The Brexit vote, therefore, did not taken place in a vacuum. It was open to these socio-political and economic trends, which ultimately resulted in path dependency amongst the voting age groups. It seems logical, therefore, to suggest that decades of inequality and electoral mistrust has culminated in such a cataclysmic event.
The dynamics of inequality
Economic inequality, which has continued to widen in the UK for the last thirty, almost forty years, is a possible driver of differentiation. Those who are better educated might perceive the EU to be beneficial to them, both in terms of opportunities in other EU nation-states as well as in relation to the availability of research funding and access to the single market which makes more well-paid jobs in the service industry available to them (but not to the less-well educated, who feel as though they have to compete with people from across other nation-states who move to the UK in search of low-skilled work).
In contrast, those who are older might associate the EU with a stagnation or decline in their living standards, as the UK has been a member of the EU for roughly the same period of time that economic inequality in the UK has worsened, as shown in the work of Thomas Piketty, illustrated in Figure 4.
Figure 4: Inequality in the Western World
Note: Reproduced from Capital in the Twenty-First Century by Thomas Piketty.
Indeed, there is some credence in the sentiments expressed, but towards structural changes in the British economy, rather than EU membership. With the move to a service sector and the increasing power of capital through deregulation, inequality has soared in comparison to the post-war benignity. Moreover, some communities have never recovered from such reforms. Such events run alongside increasing integration into the European Union, alongside an increasingly prevalent media-based immigration discourse. These factors combined could allow a vote to leave based on economic inequality.
Moreover, inequality of wealth and opportunity could be having an impact on the low turnout of the young. Faced with rising student debt, a precarious housing market dominated by the private rented sector and low wages, the young may be voicing their discontent by not participating in elections. Indeed, when contrasted with the opportunities of the old, the difference is stark. ‘Baby Boomers’ (1945-65) typically spent £9,000 on rent prior to turning 30. Millennials (1981-2000) will have spent £53,000. There is also a compounding generational divide with income. In British history there has, on average, been a trend of increased earnings as each generation comes of age. Not in the twenty-first century; Millennials are set to earn £8,000 less in their twenties than the previous generation. Such generational stagnation could explain the democratic-deficit amongst the young.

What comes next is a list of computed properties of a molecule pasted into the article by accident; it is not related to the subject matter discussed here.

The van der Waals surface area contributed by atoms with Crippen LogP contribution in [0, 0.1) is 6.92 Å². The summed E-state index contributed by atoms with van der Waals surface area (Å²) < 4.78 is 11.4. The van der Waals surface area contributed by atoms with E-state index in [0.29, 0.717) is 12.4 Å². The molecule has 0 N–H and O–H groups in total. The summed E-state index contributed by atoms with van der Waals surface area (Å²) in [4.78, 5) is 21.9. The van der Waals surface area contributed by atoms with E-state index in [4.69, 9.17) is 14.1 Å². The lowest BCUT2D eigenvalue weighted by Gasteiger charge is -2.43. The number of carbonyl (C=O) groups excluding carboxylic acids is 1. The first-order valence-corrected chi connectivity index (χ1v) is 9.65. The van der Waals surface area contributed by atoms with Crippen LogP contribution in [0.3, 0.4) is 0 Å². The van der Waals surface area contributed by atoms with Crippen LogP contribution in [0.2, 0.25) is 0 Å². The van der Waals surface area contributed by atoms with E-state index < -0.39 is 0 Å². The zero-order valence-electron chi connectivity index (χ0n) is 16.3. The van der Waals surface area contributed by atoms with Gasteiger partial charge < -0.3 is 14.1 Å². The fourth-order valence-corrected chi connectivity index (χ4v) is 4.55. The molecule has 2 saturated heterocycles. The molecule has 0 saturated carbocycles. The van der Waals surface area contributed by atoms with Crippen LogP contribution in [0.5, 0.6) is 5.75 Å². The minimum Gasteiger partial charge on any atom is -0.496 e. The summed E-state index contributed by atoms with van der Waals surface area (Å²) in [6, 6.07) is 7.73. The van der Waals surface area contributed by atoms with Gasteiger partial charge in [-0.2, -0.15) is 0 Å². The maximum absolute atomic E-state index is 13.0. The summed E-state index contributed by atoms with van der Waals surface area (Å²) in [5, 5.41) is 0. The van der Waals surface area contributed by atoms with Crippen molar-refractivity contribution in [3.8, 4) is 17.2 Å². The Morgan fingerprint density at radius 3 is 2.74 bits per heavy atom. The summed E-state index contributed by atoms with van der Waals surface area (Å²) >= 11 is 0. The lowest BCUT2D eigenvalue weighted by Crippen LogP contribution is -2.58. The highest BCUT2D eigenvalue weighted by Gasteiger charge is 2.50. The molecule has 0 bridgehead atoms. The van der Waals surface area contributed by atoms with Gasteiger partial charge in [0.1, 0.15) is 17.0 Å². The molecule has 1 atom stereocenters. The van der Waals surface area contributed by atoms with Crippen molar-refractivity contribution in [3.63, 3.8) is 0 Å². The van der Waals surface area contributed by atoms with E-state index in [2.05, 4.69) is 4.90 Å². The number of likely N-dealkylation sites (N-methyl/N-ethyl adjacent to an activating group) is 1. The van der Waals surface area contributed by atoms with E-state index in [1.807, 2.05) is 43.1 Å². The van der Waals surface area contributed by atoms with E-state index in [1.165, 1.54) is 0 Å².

There could therefore be a double-movement of inequality based on age. The old, remembering more prosperous and equal times during the Post-War boom, collectively express such discontent through a vote to leave. Meanwhile the young, being equally discontent with levels of inequality which buck the trend of generational improvement, express such sentiments with a lower propensity to vote; but when they voted they were much more likely to vote Remain as they did not hold the EU at fault for where they find themselves today.
Furthermore, antipathy towards immigration could be explained for two reasons. First, on the basis that it is perceived to be a threat to national identity. Second, on the basis that it is perceived to be placing pressure on wages, housing and public services, as well as depleting the bargaining power of trade unions as surplus workers are available. Greater economic equality and a higher basic standard of living might have prevented a vote to leave the EU, and even if it could not, it should now become a priority. Greater inequality tends to be associated with more immigration because there are many more ‘jobs at the bottom’ in a more unequal country (such as the UK and United States).
Voting and the geographical centralisation of wealth
The potential centrality of economic inequality in Brexit increases with a comparison of the regional distributions of wealth and the spread of the vote in the referendum. As Figure 5 demonstrates, the propensity to vote remain increased dramatically in areas including affluent parts of the South East, South West and most of London. Wales and the North on average meanwhile display a slimmer cartographical shape, indicating they had fewer voters.
Figure 5: Geographic distribution of Remain and Leave votes